Tech Industry

Applied Materials short on orders

The chip-equipment maker says that deferred capital expenditures by customers caused a larger shortfall than expected in the company's first fiscal quarter.

Applied Materials, the chip-equipment maker, said Friday that orders placed during its first fiscal quarter will fall short of previous expectations.

Citing economic uncertainties, Applied Materials said orders placed during its first quarter will be about 35 percent below the fourth-quarter tally of $1.56 billion. The company originally forecast a 20 percent decline in orders for the quarter, which ends Jan. 26.

"Due to ongoing economic weakness and geopolitical uncertainties, customers deferred capital expenditures, causing a larger order shortfall than expected," James Morgan, company CEO, said in a statement.

Orders are an indication of future sales. Applied Materials originally said that it expected its first-quarter revenue to decline by at least 20 percent from its fourth-quarter mark of $1.45 billion. The company is expected to earn 2 cents per share on revenue of $1.16 billion for its first quarter, according to First Call.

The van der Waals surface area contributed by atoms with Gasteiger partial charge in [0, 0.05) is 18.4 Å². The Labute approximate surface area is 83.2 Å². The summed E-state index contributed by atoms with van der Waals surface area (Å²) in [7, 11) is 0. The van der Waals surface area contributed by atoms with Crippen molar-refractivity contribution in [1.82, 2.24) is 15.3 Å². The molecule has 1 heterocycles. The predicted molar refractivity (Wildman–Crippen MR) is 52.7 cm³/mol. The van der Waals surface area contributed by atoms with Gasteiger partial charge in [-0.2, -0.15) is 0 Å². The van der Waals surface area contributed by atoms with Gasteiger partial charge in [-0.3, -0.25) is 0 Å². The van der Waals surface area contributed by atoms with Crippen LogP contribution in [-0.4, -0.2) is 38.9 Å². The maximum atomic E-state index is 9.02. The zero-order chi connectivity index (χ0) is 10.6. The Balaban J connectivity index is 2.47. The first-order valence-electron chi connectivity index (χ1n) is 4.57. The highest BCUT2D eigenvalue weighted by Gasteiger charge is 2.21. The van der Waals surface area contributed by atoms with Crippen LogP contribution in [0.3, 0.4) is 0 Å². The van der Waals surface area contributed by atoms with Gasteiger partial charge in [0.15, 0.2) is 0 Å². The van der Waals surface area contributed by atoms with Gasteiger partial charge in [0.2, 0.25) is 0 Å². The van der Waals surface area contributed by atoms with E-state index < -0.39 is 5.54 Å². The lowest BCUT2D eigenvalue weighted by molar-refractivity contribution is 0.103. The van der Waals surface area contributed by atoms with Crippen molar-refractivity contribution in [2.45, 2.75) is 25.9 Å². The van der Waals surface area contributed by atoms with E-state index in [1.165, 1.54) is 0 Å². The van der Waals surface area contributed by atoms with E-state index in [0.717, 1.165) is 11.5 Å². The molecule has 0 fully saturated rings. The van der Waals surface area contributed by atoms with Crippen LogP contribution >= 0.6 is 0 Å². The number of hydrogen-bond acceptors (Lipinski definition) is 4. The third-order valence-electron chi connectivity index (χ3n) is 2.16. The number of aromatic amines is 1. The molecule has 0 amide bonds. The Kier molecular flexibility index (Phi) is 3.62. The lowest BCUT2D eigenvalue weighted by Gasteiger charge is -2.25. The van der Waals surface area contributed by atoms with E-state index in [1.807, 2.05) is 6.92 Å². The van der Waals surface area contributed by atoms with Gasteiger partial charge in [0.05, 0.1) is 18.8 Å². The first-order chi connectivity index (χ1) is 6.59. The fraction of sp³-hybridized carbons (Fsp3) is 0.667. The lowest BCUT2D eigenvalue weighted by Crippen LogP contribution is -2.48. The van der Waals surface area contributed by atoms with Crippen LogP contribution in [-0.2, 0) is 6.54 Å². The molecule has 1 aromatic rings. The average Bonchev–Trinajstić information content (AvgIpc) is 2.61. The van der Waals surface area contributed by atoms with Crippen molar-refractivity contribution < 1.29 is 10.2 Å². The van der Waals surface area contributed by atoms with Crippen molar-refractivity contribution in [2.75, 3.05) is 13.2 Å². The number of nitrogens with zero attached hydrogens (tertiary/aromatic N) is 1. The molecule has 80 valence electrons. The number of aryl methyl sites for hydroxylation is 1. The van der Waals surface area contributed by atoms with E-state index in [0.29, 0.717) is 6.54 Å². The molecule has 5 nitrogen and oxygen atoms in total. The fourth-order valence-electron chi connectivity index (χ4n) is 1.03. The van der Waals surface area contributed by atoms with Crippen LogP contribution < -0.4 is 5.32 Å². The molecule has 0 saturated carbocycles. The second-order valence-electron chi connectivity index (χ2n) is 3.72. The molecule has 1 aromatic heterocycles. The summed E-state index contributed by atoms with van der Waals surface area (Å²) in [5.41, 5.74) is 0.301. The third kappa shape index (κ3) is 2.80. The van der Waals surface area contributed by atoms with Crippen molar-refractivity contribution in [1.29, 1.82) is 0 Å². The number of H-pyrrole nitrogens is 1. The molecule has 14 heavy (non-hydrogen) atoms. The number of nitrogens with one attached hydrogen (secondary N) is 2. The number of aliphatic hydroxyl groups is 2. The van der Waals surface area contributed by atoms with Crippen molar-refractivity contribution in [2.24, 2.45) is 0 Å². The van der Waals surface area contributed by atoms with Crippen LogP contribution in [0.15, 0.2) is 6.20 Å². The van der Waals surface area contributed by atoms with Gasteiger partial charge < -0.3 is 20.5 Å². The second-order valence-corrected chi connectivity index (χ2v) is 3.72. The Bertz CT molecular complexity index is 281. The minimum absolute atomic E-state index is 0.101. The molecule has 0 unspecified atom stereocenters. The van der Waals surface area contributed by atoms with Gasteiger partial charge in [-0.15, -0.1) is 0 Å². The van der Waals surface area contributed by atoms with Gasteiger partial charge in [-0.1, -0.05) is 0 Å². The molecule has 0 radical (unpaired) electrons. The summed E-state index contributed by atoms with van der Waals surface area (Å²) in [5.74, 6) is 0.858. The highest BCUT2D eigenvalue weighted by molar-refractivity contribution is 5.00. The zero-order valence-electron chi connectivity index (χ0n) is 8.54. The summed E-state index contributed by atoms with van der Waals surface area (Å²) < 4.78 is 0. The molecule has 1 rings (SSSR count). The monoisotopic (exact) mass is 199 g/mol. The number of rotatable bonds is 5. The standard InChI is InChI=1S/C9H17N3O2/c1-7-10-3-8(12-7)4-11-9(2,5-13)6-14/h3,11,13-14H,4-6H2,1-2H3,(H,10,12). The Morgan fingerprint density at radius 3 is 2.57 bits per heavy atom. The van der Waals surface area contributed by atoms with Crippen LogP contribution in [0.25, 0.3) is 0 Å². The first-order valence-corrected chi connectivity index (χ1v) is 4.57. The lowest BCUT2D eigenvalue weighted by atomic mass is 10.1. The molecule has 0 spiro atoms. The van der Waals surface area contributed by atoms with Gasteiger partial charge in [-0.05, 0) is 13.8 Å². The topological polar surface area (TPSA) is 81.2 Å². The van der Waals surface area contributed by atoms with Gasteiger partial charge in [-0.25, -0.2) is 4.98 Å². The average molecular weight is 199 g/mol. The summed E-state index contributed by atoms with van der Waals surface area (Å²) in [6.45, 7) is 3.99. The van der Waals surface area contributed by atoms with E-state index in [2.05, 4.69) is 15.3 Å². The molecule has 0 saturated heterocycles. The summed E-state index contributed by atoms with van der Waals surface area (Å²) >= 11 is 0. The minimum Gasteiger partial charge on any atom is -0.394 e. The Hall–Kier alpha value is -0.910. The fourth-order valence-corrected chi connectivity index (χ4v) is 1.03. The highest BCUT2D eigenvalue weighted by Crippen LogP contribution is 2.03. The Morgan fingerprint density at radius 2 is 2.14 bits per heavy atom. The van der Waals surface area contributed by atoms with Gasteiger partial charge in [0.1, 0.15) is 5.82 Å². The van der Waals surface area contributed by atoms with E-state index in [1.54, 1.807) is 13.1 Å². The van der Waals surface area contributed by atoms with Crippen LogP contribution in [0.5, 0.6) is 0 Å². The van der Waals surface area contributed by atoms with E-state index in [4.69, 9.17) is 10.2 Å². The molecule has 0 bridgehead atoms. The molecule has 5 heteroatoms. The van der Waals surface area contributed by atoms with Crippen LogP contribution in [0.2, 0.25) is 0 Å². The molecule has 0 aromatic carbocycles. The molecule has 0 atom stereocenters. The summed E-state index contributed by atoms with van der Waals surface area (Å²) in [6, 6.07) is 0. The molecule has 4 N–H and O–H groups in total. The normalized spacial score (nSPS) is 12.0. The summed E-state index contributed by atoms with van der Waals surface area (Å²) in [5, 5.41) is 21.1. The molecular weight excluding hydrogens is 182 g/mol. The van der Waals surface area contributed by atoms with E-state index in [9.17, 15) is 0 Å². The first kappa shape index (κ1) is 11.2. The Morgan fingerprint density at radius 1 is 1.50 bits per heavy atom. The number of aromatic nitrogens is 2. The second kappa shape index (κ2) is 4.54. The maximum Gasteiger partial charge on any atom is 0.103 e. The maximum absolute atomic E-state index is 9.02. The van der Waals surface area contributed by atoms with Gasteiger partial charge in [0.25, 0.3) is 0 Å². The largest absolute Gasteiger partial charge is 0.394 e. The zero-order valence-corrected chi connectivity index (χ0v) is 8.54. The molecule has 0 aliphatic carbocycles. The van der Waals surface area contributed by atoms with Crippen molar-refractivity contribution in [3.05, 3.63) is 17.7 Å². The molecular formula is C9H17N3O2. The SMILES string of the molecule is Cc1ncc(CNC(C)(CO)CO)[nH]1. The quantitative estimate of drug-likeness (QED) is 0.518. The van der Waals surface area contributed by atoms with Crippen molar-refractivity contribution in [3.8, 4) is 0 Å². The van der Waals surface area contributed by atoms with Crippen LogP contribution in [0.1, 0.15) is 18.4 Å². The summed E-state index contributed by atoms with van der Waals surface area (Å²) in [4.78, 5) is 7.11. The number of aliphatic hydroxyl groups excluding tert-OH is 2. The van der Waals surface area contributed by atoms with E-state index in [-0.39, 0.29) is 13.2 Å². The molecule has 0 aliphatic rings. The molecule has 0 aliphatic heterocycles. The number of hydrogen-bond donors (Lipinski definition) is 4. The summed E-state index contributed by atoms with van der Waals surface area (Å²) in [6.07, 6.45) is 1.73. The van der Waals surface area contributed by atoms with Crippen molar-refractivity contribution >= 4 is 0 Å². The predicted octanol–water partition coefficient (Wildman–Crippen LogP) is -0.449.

Applied Materials continues to suffer from the semiconductor malaise, created by the economic downturn of 2001. Though the semiconductor market has been slowly recovering, and chip sales are improving, many chipmakers have cut capital expenditures to save on costs. Intel cut capital expenditures by $1 billion for 2003, meaning it will spend less on chip equipment during the year.

Meanwhile, the company said Thursday that it would cut about 165 jobs at its Austin, Texas, facility

Applied Materials also said it would post a charge associated with job cuts and other costs, announced on Nov. 4, 2002. Its pretax restructuring charge is now expected to be approximately $100 million, the company said Friday.

Applied Materials will report earnings for its first fiscal quarter on Feb. 11.

Reuters contributed to this report.